This question assumes relevance of the Himalayan proportion as we find ourselves mired in a politics of hate and murderous prejudices. The present generation might be led into inferring that it all started with the demolition of the Babri Masjid on 6 December 1992, following which the inevitable schism and hate between the Hindus and the Muslims had to reach a point of no return, thanks also to the marriage of convenience between vote-bank-centric politicians and self-styled religious gurus. But a closer look at the history of the country’s freedom struggle informs one of a different story. Be it the role played by outfits such as the Hindu Mahasabha in channelling the lost Hinduist tiol discourse – long held to ransom by barbaric invasions by the Mughals and the British – or the poisonous politics of ‘minorities’ consolidation that eventually had a secularist-turned-fatic in MK Jinh clamour in the full fury of hate against the religious majority, the Hindus, for a separate state for Muslims, religion had been conspicuous by its strong presence, rather than its absence, even during those turbulent times of tiolistic upheaval against the British Raaj. And that strand has continued, much to the detriment of the tion. The question, nevertheless, has remained as to whether religion, as it is construed and practised, is all that cancerous at all when it comes to its blend with politics. There are two schools of thought. One believes that a truly secular state – premised on the Western notion of secularism such as the one followed in France – must remain absolutely detached from anything religious; that is, the two cannot – and ought not to – jell for a liberal and scientifically enlightened democratic system of thoughts and actions to prevail. The other school clings to the belief that politics sans religion is sans morality too, that such politics degenerates in the long run and creates monsters out of men who have inherent divinity in them. This debate is arguably the most important one today, even as we talk of being modern and at the crest of the 21st-century wave of globalization and free-market economy, and thus tend to gloss over the role of religion in politics otherwise.
But perhaps we need to visit the political philosophy of the saint who gave us this priceless freedom of ours, with its attendant fruits of democracy and a free society, and try to read his mind as he zestfully favoured a divine but pragmatic union of religion and politics. The Father of the tion had this to say famously: “Those who say religion has nothing to do with politics do not know what religion is.” This is a big statement. This is otherwise a slap on those who trumpet their atheism or agnosticism as they dabble in politics, especially the Left (who are atheists as they say). So what is religion in the Gandhian worldview? It is nothing but spirituality, which is essentially about man’s inner quest, inner engineering as Jaggi Vasudev of the Isha Foundation, Coimbatore has coined in his intertiol bestseller. To Gandhiji – who the genius in Albert Einstein wondered if “such a man could ever walk on earth” – religion was an inner journey, the journey to one’s inner universe of truth and justice, the journey to love and compassion beyond man-made divides, the journey to a realm beyond the rrowness of tiolism in its jingoistic form, which even the star of Indian poetry, Rabindrath Tagore, had called for. Tagore was an intertiolist, much before the dawn of what we now glorify as ‘globalization’. Gandhiji was no less. In fact, as quoted in Mahatma Gandhi by Romain Rolland, Gandhiji says, “If I seem to take part in politics, it is only because politics today encircles us like the coils of a ske from which one cannot get out no matter how one tries. I wish to wrestle with the ske (emphasis added)… By religion I do not mean formal religion or customary religion, but that religion which brings us face to face with our Maker.” Now, how many of our politicians would understand what Gandhiji had in mind when he spoke of the need of religion in politics? What the Mahatma talked of is not religion as our politicians and so-called religious gurus would blissfully interpret as; indeed, he talked of spirituality – man’s quest for love, compassion, peace and progress beyond the rrow and stifling confines of hate, envy, prejudice, and day-to-day politics of utter mud and murkiness.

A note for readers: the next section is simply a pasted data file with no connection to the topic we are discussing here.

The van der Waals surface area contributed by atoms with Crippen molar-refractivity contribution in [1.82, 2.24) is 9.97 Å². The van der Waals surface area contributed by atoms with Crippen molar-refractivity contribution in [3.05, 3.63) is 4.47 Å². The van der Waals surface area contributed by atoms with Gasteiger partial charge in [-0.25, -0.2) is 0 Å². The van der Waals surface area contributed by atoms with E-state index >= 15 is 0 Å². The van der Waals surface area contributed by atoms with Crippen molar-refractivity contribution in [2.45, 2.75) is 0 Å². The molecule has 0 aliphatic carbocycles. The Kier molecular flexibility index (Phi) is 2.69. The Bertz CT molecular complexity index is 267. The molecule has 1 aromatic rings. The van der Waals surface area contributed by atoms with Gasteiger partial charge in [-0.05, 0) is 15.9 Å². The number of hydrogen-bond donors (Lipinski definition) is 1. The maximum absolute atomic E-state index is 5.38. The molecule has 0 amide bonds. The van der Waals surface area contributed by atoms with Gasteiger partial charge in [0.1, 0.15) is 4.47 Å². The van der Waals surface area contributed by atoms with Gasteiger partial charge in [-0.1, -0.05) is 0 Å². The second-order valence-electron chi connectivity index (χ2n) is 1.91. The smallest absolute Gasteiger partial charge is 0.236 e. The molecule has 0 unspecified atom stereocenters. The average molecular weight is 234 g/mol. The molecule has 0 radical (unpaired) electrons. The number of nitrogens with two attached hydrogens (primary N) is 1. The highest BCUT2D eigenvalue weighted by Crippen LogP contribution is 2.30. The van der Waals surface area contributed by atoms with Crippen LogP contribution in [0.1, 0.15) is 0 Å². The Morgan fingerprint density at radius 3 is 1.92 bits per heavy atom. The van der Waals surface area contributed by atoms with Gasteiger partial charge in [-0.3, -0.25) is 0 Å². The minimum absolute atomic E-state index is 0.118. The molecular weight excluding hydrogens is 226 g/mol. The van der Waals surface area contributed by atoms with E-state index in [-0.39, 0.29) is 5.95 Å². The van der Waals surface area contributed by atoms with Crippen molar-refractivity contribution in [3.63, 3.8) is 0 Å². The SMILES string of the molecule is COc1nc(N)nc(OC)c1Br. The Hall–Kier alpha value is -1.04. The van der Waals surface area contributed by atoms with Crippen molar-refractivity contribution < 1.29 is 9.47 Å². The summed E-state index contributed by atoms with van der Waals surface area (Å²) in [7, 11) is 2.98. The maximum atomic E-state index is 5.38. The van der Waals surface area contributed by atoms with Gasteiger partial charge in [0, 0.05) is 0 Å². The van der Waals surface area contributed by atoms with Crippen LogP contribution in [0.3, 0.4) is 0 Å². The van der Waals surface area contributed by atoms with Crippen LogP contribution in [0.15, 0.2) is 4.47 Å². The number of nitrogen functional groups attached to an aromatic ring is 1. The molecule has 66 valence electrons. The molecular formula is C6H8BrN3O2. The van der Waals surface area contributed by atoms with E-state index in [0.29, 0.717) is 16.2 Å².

In fact, for the Father of the tion, even sanitation was a spiritual work in progress! Unbelievable as it may sound, one just needs to hear this out, as HG Alexander quotes Gandhiji in The Indian Ferment thus: “In my own humble opinion, we needlessly divide life into watertight compartments, religious and other; whereas if a man has true religion in him, it must show itself in the smallest details of life. To me sanitation in a community like ours is based upon common spiritual effort (emphasis added). The slightest irregularity in sanitary, social, and political life is a sign of spiritual poverty (emphasis added).”
That was then the spiritual vision of the Mahatma who gave us freedom from the diabolic clutch of British imperialism but, unfortutely, had to kowtow to the fatical zeal of Jinh whose Pakistan today is one of the most condemned countries in the world, thanks to Jinh’s misreading of religion as a devise to divide people. Here in India, we must stand tall and proud of having to have religion as a way of life – political, social, and economic – because in India, as our ancient and timeless Vedas and Upanishads say aloud, religion must remain a way of enlightened life in all spheres, full of love, compassion, and fellow feeling, which is nothing but spirituality in marvellous practice. We can shine thus.